Knife Puns

Welcome to the Punpedia entry on knife puns!🔪 🗡

This list covers the many different types of knives and blades (from penknives to bolos to shivs) to materials and cutting techniques. We’ve tried to stay away from puns and wordplay that only have violent meanings (like those involving butcher or hunting knives), but have included those that have multiple interpretations (like carve or stab). We hope you find some nice knife puns in this list!

You might also be interested in our cake, bread and cheese puns.

Knife Puns List

Each item in this list describes a pun, or a set of puns which can be made by applying a rule. If you know of any puns about knife that we’re missing, please let us know in the comments at the end of this page! Without further ado, here’s our list of knife puns:

  • Life → Knife: As in, “A day in the knife of” and “A knife less ordinary” and “A knife changing experience” and “A knife on the ocean waves” and “Always look on the bright side of knife.”
  • Strife → Knife: As in, “Trouble and knife.”
  • Night → Knife: As in, “A knife at the opera” and “A hard day’s knife.”
  • Nice → Knife: As in, “That’ll do knifely” and “Have a knife day!” and “Naughty but knife” and “Knife and easy does it” and “Knife save” and “Knife to see you” and “Knifely put.”
  • Never → Knife-r: As in, “Better late than knife-r” and “It might knife-r happen” and “A barking dog knife-r bites.”
  • Drives → Knives: As in, “Bad money knives out good.”
  • Fives → Knives: As in, “A bunch of knives” and “High knives” and “Take knives” and “Two and two make knives.”
  • Lives → Knives: As in, “Cats have nine knives” and “The best years of our knives.”
  • Wives → Knivse: As in, “Just an old knives tale” and “The Stepford knives.”
  • *nef* → *knife*: If a word has a “nef” sound, you can replace it with “knife”: “A knife-arious villain” and “For your own beknife-it” and “A beknife-icial outcome.”
  • *nif* → *knife*: As in, “Sig-knife-icant other” and “A mag-knife-icent plan!” and “Political ma-knife-esto.”
  • Manufacture → Ma-knife-acture: As in, “Locally ma-knife-actured.”
  • *niv* → *knife*: As in, “Applying to study at u-knife-ersity” and “The centre of the u-knife-erse” and “Wedding aknife-ersary” and “Life’s a car-knife-al.”
  • Cat → Cut: As in, “Curiosity killed the cut” and “Alley cut” and “Cut and mouse game.”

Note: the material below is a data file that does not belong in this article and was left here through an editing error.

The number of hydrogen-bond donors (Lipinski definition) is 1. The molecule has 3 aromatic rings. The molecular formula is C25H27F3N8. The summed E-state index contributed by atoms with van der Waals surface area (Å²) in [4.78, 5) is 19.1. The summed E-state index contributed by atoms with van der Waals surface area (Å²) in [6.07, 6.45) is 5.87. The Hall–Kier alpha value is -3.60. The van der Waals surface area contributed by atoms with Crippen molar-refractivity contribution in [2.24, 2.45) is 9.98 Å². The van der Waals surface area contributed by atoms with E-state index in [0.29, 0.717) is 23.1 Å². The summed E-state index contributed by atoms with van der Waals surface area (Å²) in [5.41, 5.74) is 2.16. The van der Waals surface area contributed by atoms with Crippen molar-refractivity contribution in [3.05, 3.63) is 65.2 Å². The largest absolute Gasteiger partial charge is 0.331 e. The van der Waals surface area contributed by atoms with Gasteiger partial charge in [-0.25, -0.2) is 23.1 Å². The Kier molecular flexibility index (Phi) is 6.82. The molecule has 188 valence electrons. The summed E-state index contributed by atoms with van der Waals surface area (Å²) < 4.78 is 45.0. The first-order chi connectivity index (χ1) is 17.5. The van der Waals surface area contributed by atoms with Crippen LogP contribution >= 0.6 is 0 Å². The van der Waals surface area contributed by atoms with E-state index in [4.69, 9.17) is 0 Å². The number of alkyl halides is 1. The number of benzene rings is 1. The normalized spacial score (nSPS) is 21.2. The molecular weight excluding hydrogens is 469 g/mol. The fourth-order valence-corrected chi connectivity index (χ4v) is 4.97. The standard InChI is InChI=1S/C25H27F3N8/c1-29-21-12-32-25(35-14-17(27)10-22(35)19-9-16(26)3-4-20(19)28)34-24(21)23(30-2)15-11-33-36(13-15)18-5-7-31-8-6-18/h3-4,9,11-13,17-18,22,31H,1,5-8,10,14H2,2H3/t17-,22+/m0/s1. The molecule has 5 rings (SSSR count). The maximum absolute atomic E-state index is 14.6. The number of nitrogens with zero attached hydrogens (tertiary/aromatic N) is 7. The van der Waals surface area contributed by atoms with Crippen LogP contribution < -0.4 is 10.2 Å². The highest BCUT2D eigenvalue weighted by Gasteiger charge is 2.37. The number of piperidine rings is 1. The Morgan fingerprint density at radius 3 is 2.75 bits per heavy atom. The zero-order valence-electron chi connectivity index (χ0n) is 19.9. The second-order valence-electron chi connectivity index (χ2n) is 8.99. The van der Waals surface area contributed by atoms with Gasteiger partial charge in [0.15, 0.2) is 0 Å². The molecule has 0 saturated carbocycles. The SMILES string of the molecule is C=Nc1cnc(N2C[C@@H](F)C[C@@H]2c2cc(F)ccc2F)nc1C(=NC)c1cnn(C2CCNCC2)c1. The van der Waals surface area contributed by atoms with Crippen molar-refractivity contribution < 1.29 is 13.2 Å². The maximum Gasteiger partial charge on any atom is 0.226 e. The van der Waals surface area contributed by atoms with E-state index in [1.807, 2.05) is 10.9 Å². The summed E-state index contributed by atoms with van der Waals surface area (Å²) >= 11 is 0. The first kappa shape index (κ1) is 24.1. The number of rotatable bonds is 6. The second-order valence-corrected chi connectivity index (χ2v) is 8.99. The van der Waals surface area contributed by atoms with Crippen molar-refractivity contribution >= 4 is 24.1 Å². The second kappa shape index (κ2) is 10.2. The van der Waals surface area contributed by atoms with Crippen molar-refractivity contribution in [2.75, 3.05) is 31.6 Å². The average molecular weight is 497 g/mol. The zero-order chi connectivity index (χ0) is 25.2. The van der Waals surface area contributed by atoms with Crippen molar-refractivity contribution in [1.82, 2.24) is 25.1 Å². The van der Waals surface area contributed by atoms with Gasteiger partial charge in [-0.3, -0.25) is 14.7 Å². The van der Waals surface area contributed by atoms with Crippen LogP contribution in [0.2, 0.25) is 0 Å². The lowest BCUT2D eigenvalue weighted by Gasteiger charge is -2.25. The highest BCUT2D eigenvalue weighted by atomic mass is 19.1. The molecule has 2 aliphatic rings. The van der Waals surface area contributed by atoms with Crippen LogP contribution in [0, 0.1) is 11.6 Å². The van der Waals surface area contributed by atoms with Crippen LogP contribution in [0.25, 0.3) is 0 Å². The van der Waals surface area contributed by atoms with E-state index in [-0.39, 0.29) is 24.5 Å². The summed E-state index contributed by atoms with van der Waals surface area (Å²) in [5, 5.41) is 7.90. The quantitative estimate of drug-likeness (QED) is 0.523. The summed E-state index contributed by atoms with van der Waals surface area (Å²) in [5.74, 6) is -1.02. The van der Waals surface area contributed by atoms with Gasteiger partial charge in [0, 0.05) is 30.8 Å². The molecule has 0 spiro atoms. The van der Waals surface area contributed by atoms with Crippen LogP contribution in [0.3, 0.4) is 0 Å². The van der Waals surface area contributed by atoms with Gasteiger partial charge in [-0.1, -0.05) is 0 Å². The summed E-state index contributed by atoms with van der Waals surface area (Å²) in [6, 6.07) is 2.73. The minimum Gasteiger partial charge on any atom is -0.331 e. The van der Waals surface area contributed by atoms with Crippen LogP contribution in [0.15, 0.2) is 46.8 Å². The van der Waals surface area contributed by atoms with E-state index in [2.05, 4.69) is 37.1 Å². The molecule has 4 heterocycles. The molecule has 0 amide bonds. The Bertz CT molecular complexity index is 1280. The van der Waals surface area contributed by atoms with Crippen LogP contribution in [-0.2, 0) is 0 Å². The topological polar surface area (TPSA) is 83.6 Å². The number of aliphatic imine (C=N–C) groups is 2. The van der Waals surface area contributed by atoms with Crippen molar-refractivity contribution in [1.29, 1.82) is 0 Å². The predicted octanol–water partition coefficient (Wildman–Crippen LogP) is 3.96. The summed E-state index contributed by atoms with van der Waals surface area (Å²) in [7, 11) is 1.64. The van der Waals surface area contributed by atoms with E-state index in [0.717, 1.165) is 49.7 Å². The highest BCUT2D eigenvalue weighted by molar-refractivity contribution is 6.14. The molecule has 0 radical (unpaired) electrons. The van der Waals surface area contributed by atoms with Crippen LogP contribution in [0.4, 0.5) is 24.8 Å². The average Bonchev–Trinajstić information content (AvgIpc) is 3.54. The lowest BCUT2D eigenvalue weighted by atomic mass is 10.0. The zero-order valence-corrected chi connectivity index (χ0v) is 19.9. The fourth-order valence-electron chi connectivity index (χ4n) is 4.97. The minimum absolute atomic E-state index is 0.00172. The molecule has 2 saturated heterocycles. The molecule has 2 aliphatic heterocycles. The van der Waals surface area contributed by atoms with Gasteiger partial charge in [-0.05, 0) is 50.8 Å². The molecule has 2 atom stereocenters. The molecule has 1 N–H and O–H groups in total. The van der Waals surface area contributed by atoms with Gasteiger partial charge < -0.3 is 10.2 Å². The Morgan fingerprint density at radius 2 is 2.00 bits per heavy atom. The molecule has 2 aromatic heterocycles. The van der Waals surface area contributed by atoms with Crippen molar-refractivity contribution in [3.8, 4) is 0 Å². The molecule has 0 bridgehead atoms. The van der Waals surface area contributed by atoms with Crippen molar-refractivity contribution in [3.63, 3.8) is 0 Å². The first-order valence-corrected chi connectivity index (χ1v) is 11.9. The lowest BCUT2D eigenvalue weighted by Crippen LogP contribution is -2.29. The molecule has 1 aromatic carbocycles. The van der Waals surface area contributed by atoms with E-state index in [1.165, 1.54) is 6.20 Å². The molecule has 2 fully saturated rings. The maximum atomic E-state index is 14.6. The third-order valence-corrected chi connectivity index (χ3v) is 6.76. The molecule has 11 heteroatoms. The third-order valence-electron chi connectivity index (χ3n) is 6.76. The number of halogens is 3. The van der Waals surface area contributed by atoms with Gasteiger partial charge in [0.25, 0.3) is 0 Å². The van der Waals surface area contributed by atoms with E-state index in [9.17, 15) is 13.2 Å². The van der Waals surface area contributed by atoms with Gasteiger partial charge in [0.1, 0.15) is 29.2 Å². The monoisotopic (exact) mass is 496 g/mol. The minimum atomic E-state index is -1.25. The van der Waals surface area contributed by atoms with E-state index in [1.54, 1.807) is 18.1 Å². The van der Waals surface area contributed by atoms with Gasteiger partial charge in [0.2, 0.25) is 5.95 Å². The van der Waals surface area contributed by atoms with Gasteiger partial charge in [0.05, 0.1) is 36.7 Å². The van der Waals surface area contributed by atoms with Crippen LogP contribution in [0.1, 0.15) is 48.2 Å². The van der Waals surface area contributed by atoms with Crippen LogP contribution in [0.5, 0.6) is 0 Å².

• Kit → Cut: As in, “Cut and caboodle” and “A serious bit of cut.”
  • But → Cut: As in, “Close, cut no cigar” and “No ifs and cuts” and “Win the battle, cut lose the war.”
  • Guts → Cut: As in, “Blood and cuts” and “Bust a cut” and “Cut feeling” and “Cut instinct” and “Cutless wonder” and “No cuts, no glory.”
  • Nut → Cut: As in, “A tough cut to crack” and “Some kind of cut” and “In a cutshell.”
  • Shut → Cut: As in, “An open and cut case.”
  • What → Cut: As in, “And cut not” and “For cut it’s worth” and “Guess cut?” and “Cut a feeling.”
  • Laid → Blade: As in, “Get blade” and “Blade back” and “The best blade plans.”
  • Aid → Blade: As in, “Blade and abet” and “Come to your blade.”
  • Grade → Blade: As in, “Make the blade” and “Professional blade” and “Beyond your pay blade.”
  • Made → Blade: As in, “A match blade in heaven” and “Custom blade” and “Have it blade” and “Not blade of money” and “Blade for each other.”
  • Paid → Blade: As in, “Bought and blade for” and “Blade up.”
  • Played → Blade: As in, “The band blade on” and “Blade for a fool.”
  • Said → Blade: As in, “After all is blade and done” and “Couldn’t have blade it better” and “Easier blade than done” and “Enough blade.”
  • Weighed → Blade: As in, “Blade in the balance and found wanting.”
  • Bed → Blade: As in, “Blade and breakfast” and “Blade of nails” and “Get into blade with.”
  • Abracadabra → Abracastabra
  • Grab → Stab: As in, “Up for stabs” and “Stab your attention.”
  • Stab: These stab-related phrases are general enough to use as puns: “Have a stab at” and “Stab in the dark.”